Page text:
There’s much to applaud about the renovation of this Kirby Italian-food favorite (still operated by the Carrabba family rather than the chain): an expanded, open dining room and bar; lots of counter seating; great lighting; convenient garage parking across the street; and upbeat servers. But it’s the food that keeps us coming back: hefty veal marsala alongside pasta coated with tomatoes, basil, and garlic.

Hai Cang Seafood

This popular spot has the ambience of a dated strip center, but it’s celebratory inside, with table after table of multigenerational families chatting, laughing, and feasting—the very mark of authenticity. Admittedly, we were daunted by the menu, with its 200-plus items, but we took a winning shot at crab-and-white-asparagus soup and duck lettuce wraps, a different take on the ubiquitous chicken version. We liked the Hunan-style crispy fish, a whole tilapia fried and drenched in sweet-and-sour sauce with red and green peppers.

Liberty Kitchen & Oysterette

Every Saturday, mid-afternoon, Liberty is packed with oyster slurpers and chardonnay sippers. Those partial to the deep fryer will be happy to know that our fried shrimp and oysters, on a huge platter, were seasoned right and wearing crunchy batter—and who can pass up those skinny fries? Also nice (if begging for a squirt of lime) was the hunk of tuna steak with grilled whole bok choy and super-rich creamed mushrooms. The only real gaffe was the watery seafood gumbo.

The Ring and I

I was in my thirties when I learned that my grandmother had left me her engagement ring. The ring, from Tiffany circa 1929, is breathtaking: the art deco setting, anchored in a platinum band, holds a substantial emerald as deep in hue as an Irish hillside, flanked by two dazzling, emerald-cut diamonds. Though the stones hardly rival the Chiclet-size rocks I’ve seen on the hands of other Texas women, the effect is nevertheless striking.

A Room With a Brew

Menger Bar, Menger Hotel, San Antonio

If anyone deserves a drink, it’s the traveler. Which is why the hotel bar is such an important amenity. It’s the place where, weary from her journey, a wandering soul marks the end of her drive/flight/walk from the office and toasts her impending vacation/sabbatical/happy hour. At a hotel bar anything can happen.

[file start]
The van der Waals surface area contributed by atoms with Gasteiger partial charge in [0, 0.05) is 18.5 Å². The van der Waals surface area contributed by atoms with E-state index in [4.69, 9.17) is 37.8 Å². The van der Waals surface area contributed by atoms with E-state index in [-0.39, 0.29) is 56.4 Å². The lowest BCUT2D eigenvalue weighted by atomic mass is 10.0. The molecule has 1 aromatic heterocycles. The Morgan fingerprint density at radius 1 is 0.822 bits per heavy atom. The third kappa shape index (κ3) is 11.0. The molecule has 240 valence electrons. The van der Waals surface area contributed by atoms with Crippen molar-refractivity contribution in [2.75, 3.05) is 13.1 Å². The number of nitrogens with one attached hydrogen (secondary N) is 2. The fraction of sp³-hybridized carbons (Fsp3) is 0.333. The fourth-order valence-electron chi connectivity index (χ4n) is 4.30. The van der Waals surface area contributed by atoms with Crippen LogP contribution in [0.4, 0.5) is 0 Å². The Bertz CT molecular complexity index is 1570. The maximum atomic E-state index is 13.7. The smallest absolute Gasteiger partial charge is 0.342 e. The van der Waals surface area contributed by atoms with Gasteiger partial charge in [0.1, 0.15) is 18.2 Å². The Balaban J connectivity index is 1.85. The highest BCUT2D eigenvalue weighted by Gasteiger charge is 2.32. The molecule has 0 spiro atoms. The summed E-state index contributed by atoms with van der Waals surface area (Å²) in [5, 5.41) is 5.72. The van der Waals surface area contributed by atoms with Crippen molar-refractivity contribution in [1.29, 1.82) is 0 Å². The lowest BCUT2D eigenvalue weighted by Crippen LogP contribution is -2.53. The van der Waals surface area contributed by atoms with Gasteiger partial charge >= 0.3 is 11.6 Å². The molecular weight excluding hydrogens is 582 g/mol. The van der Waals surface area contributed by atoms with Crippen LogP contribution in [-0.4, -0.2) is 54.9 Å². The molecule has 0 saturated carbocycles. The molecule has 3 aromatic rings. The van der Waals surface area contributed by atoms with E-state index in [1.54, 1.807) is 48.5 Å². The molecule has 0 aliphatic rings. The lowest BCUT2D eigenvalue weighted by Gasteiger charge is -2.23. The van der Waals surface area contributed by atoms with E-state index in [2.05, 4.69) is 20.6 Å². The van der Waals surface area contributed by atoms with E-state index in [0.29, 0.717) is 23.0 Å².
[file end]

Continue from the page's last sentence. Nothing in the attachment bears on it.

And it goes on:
Bar None

On a recent weekday morning, while reading on the lawn of Market Square Park (301 Milam, 713-223-2003)—a micro-oasis of red-brick paths and art installations on the northern end of downtown Houston—I took an informal tally of my fellow park dwellers: one 6-year-old ballerina-in-training led by her parents, two retirees with matching pedometers on their waistbands, two dog owners, three dogs, one bench sitter, a dozen office workers in line for breakfast

Re-Imagining Uses for the Astrodome

The Astrodome’s ship has all but sailed: Houston voters last week decided, by a margin of 53 to 47, not to turn it into a convention and events center. While there’s still the chance that a private investor will attempt to redevelop the space, or that the city will hold another vote before the building’s as-yet-unscheduled demolition, the fate of the building is probably decided, and it probably doesn’t look good. 

Still, if the Astrodome were to be redeveloped, what would that look like? The city has solicited proposals in the past, though none have progressed very far—and the fact that Harris County Sports and Convention Corporation Executive Director Willie Loston told KXAN that they range “from the sublime to the ridiculous” may be a part of why. So when Architect’s Newspaper announced the winners of their Astrodome redevelopment proposal contest, we took note: maybe there’s a good idea in that bunch? 

“Good” might be too strong a way to put it for some, but “sublime to ridiculous” is still at play here. Feel free to take a look at their four winners and determine where they fit


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